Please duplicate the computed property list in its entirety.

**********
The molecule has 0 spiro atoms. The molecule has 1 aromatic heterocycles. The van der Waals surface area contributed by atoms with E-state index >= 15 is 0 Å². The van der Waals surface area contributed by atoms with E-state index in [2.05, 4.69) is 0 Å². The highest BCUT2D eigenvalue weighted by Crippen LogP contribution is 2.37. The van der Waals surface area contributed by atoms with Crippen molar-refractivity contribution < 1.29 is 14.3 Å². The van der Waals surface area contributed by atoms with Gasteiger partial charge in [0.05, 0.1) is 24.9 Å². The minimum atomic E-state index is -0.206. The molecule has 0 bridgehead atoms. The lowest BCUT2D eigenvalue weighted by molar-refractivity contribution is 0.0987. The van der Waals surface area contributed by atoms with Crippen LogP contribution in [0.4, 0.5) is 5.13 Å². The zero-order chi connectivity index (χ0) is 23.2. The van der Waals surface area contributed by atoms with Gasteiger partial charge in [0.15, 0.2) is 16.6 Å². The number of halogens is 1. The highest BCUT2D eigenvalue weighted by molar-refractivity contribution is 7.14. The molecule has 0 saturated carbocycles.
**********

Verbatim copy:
The molecule has 0 spiro atoms. The molecule has 1 aromatic heterocycles. The van der Waals surface area contributed by atoms with E-state index >= 15 is 0 Å². The van der Waals surface area contributed by atoms with E-state index in [2.05, 4.69) is 0 Å². The highest BCUT2D eigenvalue weighted by Crippen LogP contribution is 2.37. The van der Waals surface area contributed by atoms with Crippen molar-refractivity contribution < 1.29 is 14.3 Å². The van der Waals surface area contributed by atoms with Gasteiger partial charge in [0.05, 0.1) is 24.9 Å². The minimum atomic E-state index is -0.206. The molecule has 0 bridgehead atoms. The lowest BCUT2D eigenvalue weighted by molar-refractivity contribution is 0.0987. The van der Waals surface area contributed by atoms with Crippen LogP contribution in [0.4, 0.5) is 5.13 Å². The zero-order chi connectivity index (χ0) is 23.2. The van der Waals surface area contributed by atoms with Gasteiger partial charge in [0.15, 0.2) is 16.6 Å². The number of halogens is 1. The highest BCUT2D eigenvalue weighted by molar-refractivity contribution is 7.14. The molecule has 0 saturated carbocycles.